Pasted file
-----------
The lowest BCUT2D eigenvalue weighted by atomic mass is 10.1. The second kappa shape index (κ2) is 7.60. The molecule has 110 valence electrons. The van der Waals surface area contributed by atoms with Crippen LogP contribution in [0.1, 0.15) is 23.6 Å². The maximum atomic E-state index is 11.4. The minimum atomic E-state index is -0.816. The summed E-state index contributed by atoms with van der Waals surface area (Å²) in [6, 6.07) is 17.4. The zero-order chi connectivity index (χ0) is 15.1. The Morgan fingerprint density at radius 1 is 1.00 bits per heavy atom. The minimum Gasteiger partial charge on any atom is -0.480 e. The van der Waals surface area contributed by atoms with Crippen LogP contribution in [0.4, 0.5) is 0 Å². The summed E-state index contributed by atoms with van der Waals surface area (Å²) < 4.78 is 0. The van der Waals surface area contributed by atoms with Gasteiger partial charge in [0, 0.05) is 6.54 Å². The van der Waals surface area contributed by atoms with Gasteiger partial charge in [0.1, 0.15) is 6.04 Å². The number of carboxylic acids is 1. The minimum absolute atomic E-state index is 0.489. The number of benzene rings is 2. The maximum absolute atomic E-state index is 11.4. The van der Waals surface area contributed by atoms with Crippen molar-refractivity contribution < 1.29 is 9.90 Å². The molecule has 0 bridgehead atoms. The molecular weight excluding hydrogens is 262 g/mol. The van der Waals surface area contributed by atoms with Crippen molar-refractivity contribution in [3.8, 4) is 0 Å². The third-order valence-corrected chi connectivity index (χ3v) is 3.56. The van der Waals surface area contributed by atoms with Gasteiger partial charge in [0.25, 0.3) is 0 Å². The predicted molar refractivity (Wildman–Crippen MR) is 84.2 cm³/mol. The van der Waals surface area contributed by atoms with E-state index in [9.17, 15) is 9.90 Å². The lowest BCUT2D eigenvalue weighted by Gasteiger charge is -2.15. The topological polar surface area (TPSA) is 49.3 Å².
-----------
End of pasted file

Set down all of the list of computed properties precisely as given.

The lowest BCUT2D eigenvalue weighted by atomic mass is 10.1. The second kappa shape index (κ2) is 7.60. The molecule has 110 valence electrons. The van der Waals surface area contributed by atoms with Crippen LogP contribution in [0.1, 0.15) is 23.6 Å². The maximum atomic E-state index is 11.4. The minimum atomic E-state index is -0.816. The summed E-state index contributed by atoms with van der Waals surface area (Å²) in [6, 6.07) is 17.4. The zero-order chi connectivity index (χ0) is 15.1. The Morgan fingerprint density at radius 1 is 1.00 bits per heavy atom. The minimum Gasteiger partial charge on any atom is -0.480 e. The van der Waals surface area contributed by atoms with Crippen LogP contribution in [0.4, 0.5) is 0 Å². The summed E-state index contributed by atoms with van der Waals surface area (Å²) < 4.78 is 0. The van der Waals surface area contributed by atoms with Gasteiger partial charge in [0, 0.05) is 6.54 Å². The van der Waals surface area contributed by atoms with Gasteiger partial charge in [0.1, 0.15) is 6.04 Å². The number of carboxylic acids is 1. The minimum absolute atomic E-state index is 0.489. The number of benzene rings is 2. The maximum absolute atomic E-state index is 11.4. The van der Waals surface area contributed by atoms with Crippen molar-refractivity contribution < 1.29 is 9.90 Å². The molecule has 0 bridgehead atoms. The molecular weight excluding hydrogens is 262 g/mol. The van der Waals surface area contributed by atoms with Crippen molar-refractivity contribution in [3.8, 4) is 0 Å². The third-order valence-corrected chi connectivity index (χ3v) is 3.56. The van der Waals surface area contributed by atoms with Gasteiger partial charge in [0.25, 0.3) is 0 Å². The predicted molar refractivity (Wildman–Crippen MR) is 84.2 cm³/mol. The van der Waals surface area contributed by atoms with E-state index in [9.17, 15) is 9.90 Å². The lowest BCUT2D eigenvalue weighted by Gasteiger charge is -2.15. The topological polar surface area (TPSA) is 49.3 Å².